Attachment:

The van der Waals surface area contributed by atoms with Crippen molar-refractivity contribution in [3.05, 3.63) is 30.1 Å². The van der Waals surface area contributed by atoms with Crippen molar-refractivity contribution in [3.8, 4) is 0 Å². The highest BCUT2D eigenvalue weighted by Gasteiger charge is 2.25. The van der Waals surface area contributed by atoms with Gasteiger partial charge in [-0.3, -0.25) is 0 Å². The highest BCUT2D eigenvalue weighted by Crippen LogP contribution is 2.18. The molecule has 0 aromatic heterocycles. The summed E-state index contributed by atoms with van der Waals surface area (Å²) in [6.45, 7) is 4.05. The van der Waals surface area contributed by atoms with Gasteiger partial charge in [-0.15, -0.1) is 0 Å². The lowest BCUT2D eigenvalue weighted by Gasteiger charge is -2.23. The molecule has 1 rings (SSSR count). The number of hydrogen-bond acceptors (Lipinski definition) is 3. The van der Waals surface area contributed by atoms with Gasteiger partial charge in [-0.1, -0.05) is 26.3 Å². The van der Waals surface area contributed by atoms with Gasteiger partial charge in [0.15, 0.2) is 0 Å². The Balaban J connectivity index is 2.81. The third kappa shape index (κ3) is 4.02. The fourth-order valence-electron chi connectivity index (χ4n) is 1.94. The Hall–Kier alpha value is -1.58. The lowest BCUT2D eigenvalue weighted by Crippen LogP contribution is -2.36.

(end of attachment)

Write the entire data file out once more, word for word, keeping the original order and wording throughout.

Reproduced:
The van der Waals surface area contributed by atoms with Crippen molar-refractivity contribution in [3.05, 3.63) is 30.1 Å². The van der Waals surface area contributed by atoms with Crippen molar-refractivity contribution in [3.8, 4) is 0 Å². The highest BCUT2D eigenvalue weighted by Gasteiger charge is 2.25. The van der Waals surface area contributed by atoms with Gasteiger partial charge in [-0.3, -0.25) is 0 Å². The highest BCUT2D eigenvalue weighted by Crippen LogP contribution is 2.18. The molecule has 0 aromatic heterocycles. The summed E-state index contributed by atoms with van der Waals surface area (Å²) in [6.45, 7) is 4.05. The van der Waals surface area contributed by atoms with Gasteiger partial charge in [-0.15, -0.1) is 0 Å². The lowest BCUT2D eigenvalue weighted by Gasteiger charge is -2.23. The molecule has 1 rings (SSSR count). The number of hydrogen-bond acceptors (Lipinski definition) is 3. The van der Waals surface area contributed by atoms with Gasteiger partial charge in [-0.1, -0.05) is 26.3 Å². The van der Waals surface area contributed by atoms with Gasteiger partial charge in [0.15, 0.2) is 0 Å². The Balaban J connectivity index is 2.81. The third kappa shape index (κ3) is 4.02. The fourth-order valence-electron chi connectivity index (χ4n) is 1.94. The Hall–Kier alpha value is -1.58. The lowest BCUT2D eigenvalue weighted by Crippen LogP contribution is -2.36.